We recently ran a Zoom session on How to think about (non-exec) Board roles, with inputs from Non-Exec Directors (NEDs) on public and private company Boards as well as headhunters specialising in Board appointments with digital skill sets.
It was great to see so many women from different backgrounds on this call - perhaps we'll reach equal representation on UK Boards in our lifetimes after all?!
This blog post is to share the notes from that Zoom - passing on the top advice from these amazing women – hoping to help anyone else thinking about their first NED role...
When are you ready for a Board role?
Most headhunters suggest you need a CEO role - or a C-level role at a company with decent scale - to be considered
Experience from execs and NEDs on the call said the more senior you become, the more approaches you will get for bigger and bigger roles, so don't be nervous about waiting and concentrating on your exec role for a few more years – you won’t miss out
People felt it generally makes sense to be settled in your exec role before you take on a NED role as well, so you’re not doing heavy lifting on both at the same time
Many companies consider a NED role to be beneficial experience for their senior execs and experience on the Zoom suggested most companies would be supportive at the right time
Ideally, negotiate the option to take a NED role (after 6-12 months) into your contract when you take your next exec role, so you can pursue with full support of your company
Be aware that a Board role is a responsibility. You can have personal liability if you don’t do a thorough job and something goes wrong, so make sure you have time to give at least 1-2 days a month for Board meetings and prep (prep can usually be done at weekends)
Getting considered for a Board role when you’re ready
Number #1 piece of advice: Craft your elevator pitch - know what skills you bring and what type of Board you want to join - and tell everyone you meet for 6 months; opportunities get shared, recommendations get requested (especially from those who already have NED roles) and you want your name to be top of mind for those being asked
Make sure your name (and pitch) is known to the main headhunters in the space
Your first Board role is hardest to get – once you have one, you’ll be approached about others
LinkedIn is a big searching ground for headhunters so make sure your profile up to date and reflects key skills (you can add to your profile that you are open to Board roles)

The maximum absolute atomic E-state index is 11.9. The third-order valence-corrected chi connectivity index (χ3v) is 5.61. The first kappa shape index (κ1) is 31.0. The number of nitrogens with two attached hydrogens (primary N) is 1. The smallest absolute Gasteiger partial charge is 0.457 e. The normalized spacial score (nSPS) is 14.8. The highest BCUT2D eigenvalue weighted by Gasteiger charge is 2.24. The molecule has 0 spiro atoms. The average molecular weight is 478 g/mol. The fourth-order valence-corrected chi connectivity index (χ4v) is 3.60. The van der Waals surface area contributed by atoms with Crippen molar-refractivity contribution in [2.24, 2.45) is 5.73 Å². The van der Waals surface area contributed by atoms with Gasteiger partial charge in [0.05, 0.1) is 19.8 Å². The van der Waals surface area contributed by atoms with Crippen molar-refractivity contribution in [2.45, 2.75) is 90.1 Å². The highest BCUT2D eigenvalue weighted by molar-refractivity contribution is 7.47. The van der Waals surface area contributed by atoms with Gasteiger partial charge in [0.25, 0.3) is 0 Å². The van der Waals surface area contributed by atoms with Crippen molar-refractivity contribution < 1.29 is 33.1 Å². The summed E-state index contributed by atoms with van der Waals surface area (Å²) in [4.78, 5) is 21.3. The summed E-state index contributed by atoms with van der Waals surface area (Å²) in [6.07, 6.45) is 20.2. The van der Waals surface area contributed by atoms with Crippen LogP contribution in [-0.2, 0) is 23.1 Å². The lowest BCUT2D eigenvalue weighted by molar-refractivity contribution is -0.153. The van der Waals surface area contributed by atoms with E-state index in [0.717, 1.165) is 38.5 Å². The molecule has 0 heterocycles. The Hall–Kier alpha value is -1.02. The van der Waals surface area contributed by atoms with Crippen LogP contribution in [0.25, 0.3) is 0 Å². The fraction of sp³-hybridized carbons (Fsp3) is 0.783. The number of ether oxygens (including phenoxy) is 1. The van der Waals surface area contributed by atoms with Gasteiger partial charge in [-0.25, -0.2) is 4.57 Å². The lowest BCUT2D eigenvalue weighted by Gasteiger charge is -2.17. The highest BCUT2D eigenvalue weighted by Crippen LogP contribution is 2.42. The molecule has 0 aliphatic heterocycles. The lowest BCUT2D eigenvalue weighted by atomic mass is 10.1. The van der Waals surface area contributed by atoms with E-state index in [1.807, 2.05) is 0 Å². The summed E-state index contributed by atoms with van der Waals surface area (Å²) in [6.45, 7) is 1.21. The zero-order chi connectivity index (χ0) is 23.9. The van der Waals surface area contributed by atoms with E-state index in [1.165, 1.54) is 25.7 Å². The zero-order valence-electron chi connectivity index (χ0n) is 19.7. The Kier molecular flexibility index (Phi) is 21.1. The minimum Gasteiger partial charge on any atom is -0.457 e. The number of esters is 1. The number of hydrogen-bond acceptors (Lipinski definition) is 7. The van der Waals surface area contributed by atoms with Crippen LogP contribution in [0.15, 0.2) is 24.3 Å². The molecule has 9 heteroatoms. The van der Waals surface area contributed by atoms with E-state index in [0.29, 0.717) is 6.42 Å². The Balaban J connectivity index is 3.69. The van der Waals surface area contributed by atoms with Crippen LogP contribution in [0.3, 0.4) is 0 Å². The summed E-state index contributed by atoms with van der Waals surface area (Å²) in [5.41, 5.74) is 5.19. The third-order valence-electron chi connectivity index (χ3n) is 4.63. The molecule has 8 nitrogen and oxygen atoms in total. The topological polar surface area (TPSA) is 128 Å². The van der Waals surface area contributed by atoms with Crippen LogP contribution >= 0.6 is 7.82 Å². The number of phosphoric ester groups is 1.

Experience on the call suggested that charity Board roles, while they can be fulfilling, make little difference to one’s chances of getting a paid / commercial Board role – so the advice was to join a charity Board only if it is stand-alone interesting to you
See if you can join your own company’s Board as an observer to get Board level exposure before you apply for NED roles
Number #1 piece of advice: Craft your elevator pitch - know what skills you bring and what type of Board you want to join - and tell everyone you meet for 6 months;
Be ready for at least these 2 questions: “What do you bring?” and “Why do you want to do a NED role for this company?” These generally get asked by every Chairperson
Deciding whether a Board role you’re interviewing for is right for you
Most people on the Zoom call agreed that you can realistically do only one NED role while you are also an exec – so make sure it’s the right one
Believe in what the company does - you're expected to join most Boards for a minimum of 3 years - and up to 9 years for a public company. It’s a long commitment if the company doesn’t excite you and align with your values
Do your due diligence! Don’t be reticent to ask whatever you need to know – it’s a responsibility (and often a high-profile one)
Make sure it works for you logistically and financially – as above, you're joining for 3-9 years
Look around at other Board members - if the boat starts to go down, are these people you want to be in the boat with?
Only do public company board as first NED role if you're happy that Chair and senior NED are really going to take the time to invest in a first time NED
What should you get paid?
Experience suggests at least £40k but often £60k+, and more if you're on committees; some will pay significantly more but charity Boards will pay less